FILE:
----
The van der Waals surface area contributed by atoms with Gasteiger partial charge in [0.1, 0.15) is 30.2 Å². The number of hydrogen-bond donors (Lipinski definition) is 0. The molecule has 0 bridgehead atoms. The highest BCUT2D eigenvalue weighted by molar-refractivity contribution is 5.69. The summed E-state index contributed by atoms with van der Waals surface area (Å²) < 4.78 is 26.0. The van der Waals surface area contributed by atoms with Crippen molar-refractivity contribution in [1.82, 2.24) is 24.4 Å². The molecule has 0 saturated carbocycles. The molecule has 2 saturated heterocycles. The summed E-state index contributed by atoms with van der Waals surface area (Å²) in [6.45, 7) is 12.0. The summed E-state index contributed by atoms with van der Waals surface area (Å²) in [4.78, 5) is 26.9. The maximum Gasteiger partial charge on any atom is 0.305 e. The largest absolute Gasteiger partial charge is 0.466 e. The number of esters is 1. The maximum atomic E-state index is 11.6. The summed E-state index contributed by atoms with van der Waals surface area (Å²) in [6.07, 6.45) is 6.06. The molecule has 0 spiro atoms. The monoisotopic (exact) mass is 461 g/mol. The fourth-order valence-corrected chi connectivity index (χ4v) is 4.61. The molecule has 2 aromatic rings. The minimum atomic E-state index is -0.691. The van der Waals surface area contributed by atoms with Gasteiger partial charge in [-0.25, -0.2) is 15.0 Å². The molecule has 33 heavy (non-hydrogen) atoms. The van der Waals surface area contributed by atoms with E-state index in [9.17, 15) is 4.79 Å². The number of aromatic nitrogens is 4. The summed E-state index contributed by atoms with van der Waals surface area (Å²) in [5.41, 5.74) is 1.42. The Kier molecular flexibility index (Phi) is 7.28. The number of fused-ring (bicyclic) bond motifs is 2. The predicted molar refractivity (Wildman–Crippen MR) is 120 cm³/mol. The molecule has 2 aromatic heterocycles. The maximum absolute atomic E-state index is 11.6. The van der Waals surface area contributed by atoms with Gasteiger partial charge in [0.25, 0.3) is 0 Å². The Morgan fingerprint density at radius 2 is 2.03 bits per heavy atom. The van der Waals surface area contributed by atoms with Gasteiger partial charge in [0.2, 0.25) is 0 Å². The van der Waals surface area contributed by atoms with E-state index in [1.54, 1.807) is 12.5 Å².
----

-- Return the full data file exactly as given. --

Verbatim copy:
The van der Waals surface area contributed by atoms with Gasteiger partial charge in [0.1, 0.15) is 30.2 Å². The number of hydrogen-bond donors (Lipinski definition) is 0. The molecule has 0 bridgehead atoms. The highest BCUT2D eigenvalue weighted by molar-refractivity contribution is 5.69. The summed E-state index contributed by atoms with van der Waals surface area (Å²) < 4.78 is 26.0. The van der Waals surface area contributed by atoms with Crippen molar-refractivity contribution in [1.82, 2.24) is 24.4 Å². The molecule has 0 saturated carbocycles. The molecule has 2 saturated heterocycles. The summed E-state index contributed by atoms with van der Waals surface area (Å²) in [6.45, 7) is 12.0. The summed E-state index contributed by atoms with van der Waals surface area (Å²) in [4.78, 5) is 26.9. The maximum Gasteiger partial charge on any atom is 0.305 e. The largest absolute Gasteiger partial charge is 0.466 e. The number of esters is 1. The maximum atomic E-state index is 11.6. The summed E-state index contributed by atoms with van der Waals surface area (Å²) in [6.07, 6.45) is 6.06. The molecule has 0 spiro atoms. The monoisotopic (exact) mass is 461 g/mol. The fourth-order valence-corrected chi connectivity index (χ4v) is 4.61. The molecule has 2 aromatic rings. The minimum atomic E-state index is -0.691. The van der Waals surface area contributed by atoms with Gasteiger partial charge in [-0.25, -0.2) is 15.0 Å². The molecule has 33 heavy (non-hydrogen) atoms. The van der Waals surface area contributed by atoms with E-state index in [9.17, 15) is 4.79 Å². The number of aromatic nitrogens is 4. The summed E-state index contributed by atoms with van der Waals surface area (Å²) in [5.41, 5.74) is 1.42. The Kier molecular flexibility index (Phi) is 7.28. The number of fused-ring (bicyclic) bond motifs is 2. The predicted molar refractivity (Wildman–Crippen MR) is 120 cm³/mol. The molecule has 2 aromatic heterocycles. The maximum absolute atomic E-state index is 11.6. The van der Waals surface area contributed by atoms with Gasteiger partial charge in [0.25, 0.3) is 0 Å². The Morgan fingerprint density at radius 2 is 2.03 bits per heavy atom. The van der Waals surface area contributed by atoms with Gasteiger partial charge in [0.2, 0.25) is 0 Å². The van der Waals surface area contributed by atoms with E-state index in [1.54, 1.807) is 12.5 Å².